Other than the fact that we have only received a trace of rain so far this July, the most interesting thing in the weather lately is a very cool start to the month. This morning, for the second morning in a row, Merrill broke a record low. Yesterday the new record was set at 39 degrees. This morning the low was 40 which broke the old record of 42. Here in Wausau, it was close. The unofficial low temperature was 50. The record is 48 set back in 1953.
Temps will finally be warming up a bit more today and tomorrow. The mercury should be around 80 today and in the low 80s on Friday. Over the weekend high temps will once again dip into the upper 70s. Along with the slightly warmer weather will come a chance of thunderstorms tonight and Friday. The SPC is indicating a slight risk of severe storms in our area. Even though we could end up with a couple severe storms, it still doesn’t mean there will be widespread heavy rain. The highest chance of heavy rain will be in the southern half of the area on Friday – from Marathon county on south. After Friday, the next chance of rain will come on Tuesday. That’s nice, but we really need the rain now. If we don’t get rain until Tuesday, many non-irrigated crops will be irreparably damaged. So let me finish the weather discussion with a look at the Drought Monitor. Sadly, most of our area in now in a moderate to severe drought.
Yesterday I covered some of the most recent solar energy news. I like to keep track of the latest and greatest breakthroughs because I can’t wait to see a new cleaner energy supply. However, I have to be a realist as well. The alternatives are not yet cost competitive with fossil fuels. This makes widespread adoption very difficult. In the solar business, the recent downturn is hurting equipment supplierssuch as Applied Materials. Besides the macro economic woes, it is also a case of solar power meets the real world. Many things that look great on paper end up costing more in the real world. Here is a quote from the article:
“But here’s the bad news: Jim Hines, an analyst at Gartner, listed several remaining barriers to solar adoption, including low efficiency, short lifetime of inverters, labor-intensive installation and monitoring and diagnostic problems with the cells.”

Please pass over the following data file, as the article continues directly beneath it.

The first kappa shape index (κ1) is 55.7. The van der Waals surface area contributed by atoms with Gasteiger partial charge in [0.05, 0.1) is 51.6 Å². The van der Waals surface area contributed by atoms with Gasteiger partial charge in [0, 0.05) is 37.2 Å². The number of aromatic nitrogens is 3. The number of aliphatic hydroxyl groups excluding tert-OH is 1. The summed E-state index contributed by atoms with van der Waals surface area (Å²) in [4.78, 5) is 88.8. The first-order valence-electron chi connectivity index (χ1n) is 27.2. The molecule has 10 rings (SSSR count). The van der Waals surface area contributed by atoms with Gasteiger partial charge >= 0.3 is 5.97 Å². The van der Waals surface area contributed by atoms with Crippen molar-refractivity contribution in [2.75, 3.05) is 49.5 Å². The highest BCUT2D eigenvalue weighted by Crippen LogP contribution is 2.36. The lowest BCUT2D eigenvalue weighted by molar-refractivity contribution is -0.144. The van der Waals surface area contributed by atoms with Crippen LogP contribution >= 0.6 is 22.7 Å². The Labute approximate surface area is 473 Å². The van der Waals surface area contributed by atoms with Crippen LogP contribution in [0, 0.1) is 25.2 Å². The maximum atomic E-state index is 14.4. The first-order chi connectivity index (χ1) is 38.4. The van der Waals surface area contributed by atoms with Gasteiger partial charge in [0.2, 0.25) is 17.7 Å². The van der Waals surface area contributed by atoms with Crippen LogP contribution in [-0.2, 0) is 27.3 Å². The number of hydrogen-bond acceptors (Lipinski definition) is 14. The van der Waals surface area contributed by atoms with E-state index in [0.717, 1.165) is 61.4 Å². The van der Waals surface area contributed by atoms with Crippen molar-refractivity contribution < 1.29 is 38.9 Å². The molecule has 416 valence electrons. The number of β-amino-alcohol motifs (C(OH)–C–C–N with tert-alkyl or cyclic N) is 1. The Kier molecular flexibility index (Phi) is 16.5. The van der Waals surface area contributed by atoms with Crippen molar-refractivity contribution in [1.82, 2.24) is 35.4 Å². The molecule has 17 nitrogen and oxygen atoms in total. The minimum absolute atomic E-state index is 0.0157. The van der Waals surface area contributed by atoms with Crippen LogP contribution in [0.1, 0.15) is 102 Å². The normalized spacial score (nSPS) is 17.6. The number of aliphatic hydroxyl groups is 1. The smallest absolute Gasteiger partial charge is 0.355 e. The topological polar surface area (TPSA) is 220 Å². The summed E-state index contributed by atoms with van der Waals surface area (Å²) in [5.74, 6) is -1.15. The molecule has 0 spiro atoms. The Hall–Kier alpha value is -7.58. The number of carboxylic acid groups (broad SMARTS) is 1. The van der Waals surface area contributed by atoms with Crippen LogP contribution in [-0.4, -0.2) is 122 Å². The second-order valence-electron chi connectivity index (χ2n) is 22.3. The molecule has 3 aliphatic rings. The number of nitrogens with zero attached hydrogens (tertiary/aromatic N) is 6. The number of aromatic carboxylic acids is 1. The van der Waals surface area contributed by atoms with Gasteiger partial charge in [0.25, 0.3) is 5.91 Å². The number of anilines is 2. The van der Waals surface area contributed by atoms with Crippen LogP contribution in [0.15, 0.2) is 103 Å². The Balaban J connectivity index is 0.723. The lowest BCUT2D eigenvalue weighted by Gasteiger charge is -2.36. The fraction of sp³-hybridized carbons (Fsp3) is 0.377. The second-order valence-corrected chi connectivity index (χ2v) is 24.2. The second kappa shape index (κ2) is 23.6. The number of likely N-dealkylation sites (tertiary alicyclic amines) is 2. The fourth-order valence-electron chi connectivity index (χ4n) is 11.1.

Labor, monitoring, and repair costs are things that cause the overall or “lifetime” cost of solar power to creep up, and things people don’t always plan for. The same thing goes for wind power. Erecting and maintaining those huge turbine towers incur extra cost above and beyond what it costs to manufacture them. Not only that, you also need to run high voltage powerlines from the remote areas that wind turbines operate to the big cities where the electricity is used. Getting permits for these lines can be troublesome and building them is an extra expense. Let us call it “wind power meets the real world”. This is why the Pickens Plan has been delayed. Last year I covered the story of oil tycoon Boone Pickens’ plan to erect 667 wind turbines in the Texas panhandle. A year later and the entire plan is stalled because he cannot get high voltage lines to the areas where the turbines were planned to go up. This is especially sad because Pickens has put so much effort into this project. It was a daring plan by a private citizen (taxpayers would not be on the hook for its development), but now the plan has to be reformulated.
Thinking about the Pickens Plan reminds me of an article from a while back that proclaimed all the electricity needed in the city of New York could be generated by high flying kites tapping the power of jet stream winds. This is something that sounds great on paper, but I can imagine labor and maintenance costs would be much higher than for wind turbines. We certainly need a proof of concept in a real world situation very soon before much more effort is put into kite development.
As if I didn’t already bring enough semi-gloomy news, it appears wind speeds have declined in many parts of the U.S. The article does not mention Wisconsin as one of the places where winds speeds have declined, most likely because they haven’t – or at least that seems to be the subjective case. Many people have commented to me as to how it seems much windier in our area over the last couple of years. When Megan Syner first started working here it was one of the first things she mentioned - how windy it was in Wisconsin. I told her that I could not remember so much wind a decade or two ago. Of course, the decline in wind speeds (in some states) is being blamed on Anthropogenic Global Warming, as everything is. I’ll have to add it too the big AGW list. Less wind also means less opportunity for wind power generation.
So how about some good news. Solar power generation using stirling engines is getting more testing. Here is a story about Stirling Energy Systems conducting tests in New Mexico.
Lastly, here is an interesting article about an extreme event that occurred on this date back in 1958. It was the world’s largest tsunamiand it occurred in the U.S. It wreaked havoc in an Alaskan fjord north of Juneau. Can you believe this – the height of the wave was 1,720 feet. It was a megatsunami. Scientists still cannot fully explain how a wave could have gotten to the height of 1,720 feet.
Have a nice Thursday! Meteorologist Justin Loew.
Posted under Alternative Energy, Drought, Records
This post was written by jloew on July 9, 2009